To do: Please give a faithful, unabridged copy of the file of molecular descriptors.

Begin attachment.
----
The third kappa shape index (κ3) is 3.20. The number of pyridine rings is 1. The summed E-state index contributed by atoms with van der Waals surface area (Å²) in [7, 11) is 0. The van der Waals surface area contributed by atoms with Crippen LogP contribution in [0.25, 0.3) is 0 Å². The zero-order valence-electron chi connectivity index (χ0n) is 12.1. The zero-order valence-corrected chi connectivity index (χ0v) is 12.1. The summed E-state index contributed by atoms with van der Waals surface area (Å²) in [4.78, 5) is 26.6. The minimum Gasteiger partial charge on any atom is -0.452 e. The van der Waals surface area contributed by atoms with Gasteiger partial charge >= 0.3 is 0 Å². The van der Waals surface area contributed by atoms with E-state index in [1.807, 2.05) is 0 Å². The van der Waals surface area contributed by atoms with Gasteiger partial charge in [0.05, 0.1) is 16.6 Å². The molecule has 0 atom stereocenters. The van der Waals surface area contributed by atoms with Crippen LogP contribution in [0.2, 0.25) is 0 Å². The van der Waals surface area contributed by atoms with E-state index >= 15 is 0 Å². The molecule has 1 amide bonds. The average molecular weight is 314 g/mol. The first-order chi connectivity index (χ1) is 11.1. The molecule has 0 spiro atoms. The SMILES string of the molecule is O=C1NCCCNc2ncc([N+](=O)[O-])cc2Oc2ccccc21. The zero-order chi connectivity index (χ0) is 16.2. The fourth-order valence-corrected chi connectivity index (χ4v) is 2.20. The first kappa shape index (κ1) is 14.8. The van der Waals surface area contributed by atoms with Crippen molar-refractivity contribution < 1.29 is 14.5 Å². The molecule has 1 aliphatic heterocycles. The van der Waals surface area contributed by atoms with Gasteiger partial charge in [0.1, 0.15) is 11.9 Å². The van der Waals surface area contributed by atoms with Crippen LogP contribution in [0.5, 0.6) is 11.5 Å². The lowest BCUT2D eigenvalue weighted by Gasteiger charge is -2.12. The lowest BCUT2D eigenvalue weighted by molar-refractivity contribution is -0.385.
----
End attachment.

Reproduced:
The third kappa shape index (κ3) is 3.20. The number of pyridine rings is 1. The summed E-state index contributed by atoms with van der Waals surface area (Å²) in [7, 11) is 0. The van der Waals surface area contributed by atoms with Crippen LogP contribution in [0.25, 0.3) is 0 Å². The zero-order valence-electron chi connectivity index (χ0n) is 12.1. The zero-order valence-corrected chi connectivity index (χ0v) is 12.1. The summed E-state index contributed by atoms with van der Waals surface area (Å²) in [4.78, 5) is 26.6. The minimum Gasteiger partial charge on any atom is -0.452 e. The van der Waals surface area contributed by atoms with Gasteiger partial charge >= 0.3 is 0 Å². The van der Waals surface area contributed by atoms with E-state index in [1.807, 2.05) is 0 Å². The van der Waals surface area contributed by atoms with Gasteiger partial charge in [0.05, 0.1) is 16.6 Å². The molecule has 0 atom stereocenters. The van der Waals surface area contributed by atoms with Crippen LogP contribution in [0.2, 0.25) is 0 Å². The van der Waals surface area contributed by atoms with E-state index >= 15 is 0 Å². The molecule has 1 amide bonds. The average molecular weight is 314 g/mol. The first-order chi connectivity index (χ1) is 11.1. The molecule has 0 spiro atoms. The SMILES string of the molecule is O=C1NCCCNc2ncc([N+](=O)[O-])cc2Oc2ccccc21. The zero-order chi connectivity index (χ0) is 16.2. The fourth-order valence-corrected chi connectivity index (χ4v) is 2.20. The first kappa shape index (κ1) is 14.8. The van der Waals surface area contributed by atoms with Crippen molar-refractivity contribution < 1.29 is 14.5 Å². The molecule has 1 aliphatic heterocycles. The van der Waals surface area contributed by atoms with Gasteiger partial charge in [0.1, 0.15) is 11.9 Å². The van der Waals surface area contributed by atoms with Crippen LogP contribution in [0.5, 0.6) is 11.5 Å². The lowest BCUT2D eigenvalue weighted by Gasteiger charge is -2.12. The lowest BCUT2D eigenvalue weighted by molar-refractivity contribution is -0.385.